Jamaica's Daniel Gordon and Mexico's Aldo de Nigris

Jamaica take page out of USMNT playbook, cap German-born defender Daniel Gordon

KINGSTON, Jamaica – Much has been made of US national team coach Jurgen Klinsmann's proclivity for identifying and importing German-reared players of American background like current squad members Jermaine Jones, Fabian Johnson, Terrence Boyd and Danny Williams.

Jamaica, the USA's adversaries in World Cup qualifying here on Friday (9:30 pm ET, beIN Sport), seem to have stolen a page from Klinsmann's playbook.

The Reggae Boyz handed new recruit Daniel Gordon his World Cup qualifying debut against Mexico on Tuesday, marking a unique ancestral homecoming for the tall defender (above left, marking Mexico's Aldo de Nigris), who was born and raised in Dortmund to a German mother and English father of Jamaican descent.

READ: As Reggae Boyz stumble, skeptical Jamaica fans turn all eyes to USMNT showdown

Gordon's father Gary grew up in London, then joined the British Army when his pro football career didn't pan out. That took him to Cold-War-era West Germany in the late 1970s, where he turned heads while playing at the amateur level and eventually married and settled in Dortmund.

When his oldest son Andre began playing youth soccer in the Borussia Dortmund system some 20 years ago, Gary helped out during a training session and eventually worked his way into the club's youth coaching ranks, where he continues to work on developing teenage talent for the 2013 UEFA Champions League finalists.

Daniel, 28 (at right, No. 2), is the second of Gary's three sons. He spent his younger years in the BVB system and now plays for Karlsruher SC, who just won promotion to the 2.Bundesliga from the third division.

Jamaica coach Theodore “Tappa” Whitmore and his staff learned of Gordon's island heritage and pursued him for some time, finally securing his services for their current round of Hexagonal qualifiers. He's one of several overseas-based players targeted by Whitmore over the past year as part of an effort to boost the talent pool at his disposal, a process which has drawn criticism in some quarters by Jamaican fans who believe that it devalues homegrown talent.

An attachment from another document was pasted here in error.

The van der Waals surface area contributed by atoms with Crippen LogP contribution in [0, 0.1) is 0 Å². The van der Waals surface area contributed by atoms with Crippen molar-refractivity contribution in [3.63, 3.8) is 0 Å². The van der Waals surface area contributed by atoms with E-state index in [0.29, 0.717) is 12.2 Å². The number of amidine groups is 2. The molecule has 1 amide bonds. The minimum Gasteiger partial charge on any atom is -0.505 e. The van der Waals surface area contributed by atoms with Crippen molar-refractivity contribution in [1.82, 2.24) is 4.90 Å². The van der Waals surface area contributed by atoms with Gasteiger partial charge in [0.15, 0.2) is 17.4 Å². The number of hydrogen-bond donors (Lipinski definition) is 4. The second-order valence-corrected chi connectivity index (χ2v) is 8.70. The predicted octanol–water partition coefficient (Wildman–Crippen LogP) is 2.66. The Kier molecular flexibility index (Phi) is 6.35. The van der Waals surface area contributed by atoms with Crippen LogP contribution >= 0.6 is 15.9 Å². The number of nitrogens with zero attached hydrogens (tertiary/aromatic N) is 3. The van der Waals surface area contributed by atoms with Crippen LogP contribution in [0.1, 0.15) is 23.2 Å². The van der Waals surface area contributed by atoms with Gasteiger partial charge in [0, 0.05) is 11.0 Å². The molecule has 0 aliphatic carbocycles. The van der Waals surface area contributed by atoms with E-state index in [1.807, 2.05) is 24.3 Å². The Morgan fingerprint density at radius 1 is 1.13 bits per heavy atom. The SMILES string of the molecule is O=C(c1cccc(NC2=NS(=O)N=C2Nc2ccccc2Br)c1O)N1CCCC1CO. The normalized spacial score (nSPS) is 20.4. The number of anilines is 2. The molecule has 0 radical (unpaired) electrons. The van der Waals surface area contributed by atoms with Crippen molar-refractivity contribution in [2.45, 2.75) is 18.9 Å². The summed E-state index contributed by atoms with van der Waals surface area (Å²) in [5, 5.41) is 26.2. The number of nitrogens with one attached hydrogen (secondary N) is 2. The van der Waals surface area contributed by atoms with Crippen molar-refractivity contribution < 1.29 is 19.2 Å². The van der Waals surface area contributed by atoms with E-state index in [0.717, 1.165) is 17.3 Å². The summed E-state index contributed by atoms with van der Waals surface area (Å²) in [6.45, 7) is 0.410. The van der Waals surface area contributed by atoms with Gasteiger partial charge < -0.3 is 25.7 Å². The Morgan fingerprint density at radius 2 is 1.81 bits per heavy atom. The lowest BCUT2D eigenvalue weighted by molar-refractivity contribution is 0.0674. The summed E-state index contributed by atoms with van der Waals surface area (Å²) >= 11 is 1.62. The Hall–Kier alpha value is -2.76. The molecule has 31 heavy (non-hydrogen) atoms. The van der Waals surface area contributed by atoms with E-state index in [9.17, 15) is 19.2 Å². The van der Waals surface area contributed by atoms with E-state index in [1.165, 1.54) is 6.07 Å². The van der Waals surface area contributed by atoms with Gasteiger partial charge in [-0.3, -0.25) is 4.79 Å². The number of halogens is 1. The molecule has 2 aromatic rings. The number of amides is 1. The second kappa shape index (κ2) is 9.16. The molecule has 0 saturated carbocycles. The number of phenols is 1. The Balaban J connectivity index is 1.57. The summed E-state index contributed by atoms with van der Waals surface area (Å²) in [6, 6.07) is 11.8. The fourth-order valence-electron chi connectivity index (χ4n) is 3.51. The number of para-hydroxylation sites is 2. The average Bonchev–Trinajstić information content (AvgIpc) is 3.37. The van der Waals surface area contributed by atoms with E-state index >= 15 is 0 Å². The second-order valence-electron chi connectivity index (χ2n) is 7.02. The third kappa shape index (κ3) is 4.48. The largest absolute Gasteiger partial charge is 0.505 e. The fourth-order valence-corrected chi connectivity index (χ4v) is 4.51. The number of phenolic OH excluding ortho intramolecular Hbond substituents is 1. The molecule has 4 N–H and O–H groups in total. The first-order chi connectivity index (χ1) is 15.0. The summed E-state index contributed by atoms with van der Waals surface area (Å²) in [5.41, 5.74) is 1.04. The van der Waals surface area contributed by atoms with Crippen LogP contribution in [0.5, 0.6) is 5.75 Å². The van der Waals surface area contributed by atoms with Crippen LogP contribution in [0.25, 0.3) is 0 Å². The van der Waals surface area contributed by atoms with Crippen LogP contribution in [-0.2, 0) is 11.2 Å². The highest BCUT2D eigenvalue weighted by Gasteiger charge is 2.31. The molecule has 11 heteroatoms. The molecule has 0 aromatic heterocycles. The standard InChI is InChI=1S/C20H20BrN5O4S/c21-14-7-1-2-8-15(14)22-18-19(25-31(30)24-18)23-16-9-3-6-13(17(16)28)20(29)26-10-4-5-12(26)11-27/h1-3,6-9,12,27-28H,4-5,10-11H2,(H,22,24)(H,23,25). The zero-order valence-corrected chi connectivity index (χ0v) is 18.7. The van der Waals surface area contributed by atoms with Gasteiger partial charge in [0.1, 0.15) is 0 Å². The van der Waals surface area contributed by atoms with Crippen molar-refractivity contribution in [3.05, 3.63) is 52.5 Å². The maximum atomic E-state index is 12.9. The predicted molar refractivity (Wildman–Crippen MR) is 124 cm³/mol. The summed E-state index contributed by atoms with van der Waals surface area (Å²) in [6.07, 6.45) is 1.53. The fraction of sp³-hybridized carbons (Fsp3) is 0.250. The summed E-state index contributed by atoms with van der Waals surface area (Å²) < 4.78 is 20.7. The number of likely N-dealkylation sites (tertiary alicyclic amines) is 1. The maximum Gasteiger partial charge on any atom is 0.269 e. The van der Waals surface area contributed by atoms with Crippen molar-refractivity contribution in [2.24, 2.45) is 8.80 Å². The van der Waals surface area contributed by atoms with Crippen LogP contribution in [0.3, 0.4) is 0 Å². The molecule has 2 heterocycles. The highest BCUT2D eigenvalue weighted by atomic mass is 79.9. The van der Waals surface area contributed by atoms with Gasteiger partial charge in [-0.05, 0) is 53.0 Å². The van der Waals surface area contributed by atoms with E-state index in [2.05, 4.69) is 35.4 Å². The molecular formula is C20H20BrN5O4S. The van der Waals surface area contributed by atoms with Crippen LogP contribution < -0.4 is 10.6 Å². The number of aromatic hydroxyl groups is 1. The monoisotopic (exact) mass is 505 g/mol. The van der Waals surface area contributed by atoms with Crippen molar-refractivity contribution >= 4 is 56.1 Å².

READ: USMNT arrive in Jamaica focused on upcoming World Cup qualifier

"I have been to Jamaica once, years ago, my family moved to the States and England, so I have never been close, and I don't know a lot about Jamaica, but now [that] I have the chance I want to get to know Jamaica,” Gordon told the Jamaica Observer last month.  “But first of all I am here to play football and to be successful with the team.”

An imposing presence at 6-foot-4, Gordon logged a full 90 minutes at center back against Mexico, but could do nothing about de Nigris' game-winning header in the 48th minute after he was dragged out of position by Carlos Salcido's endline run past right back Alvas Powell. Gordon was otherwise effective, looking strong in the air and tidy with the ball at his feet, but not necessarily fleet of foot.

Though Whitmore is expected to make significant changes to his starting 11 against the US, a number of injuries to other center backs means that Gordon is likely to anchor the Reggae Boyz defense against the Yanks on Friday.

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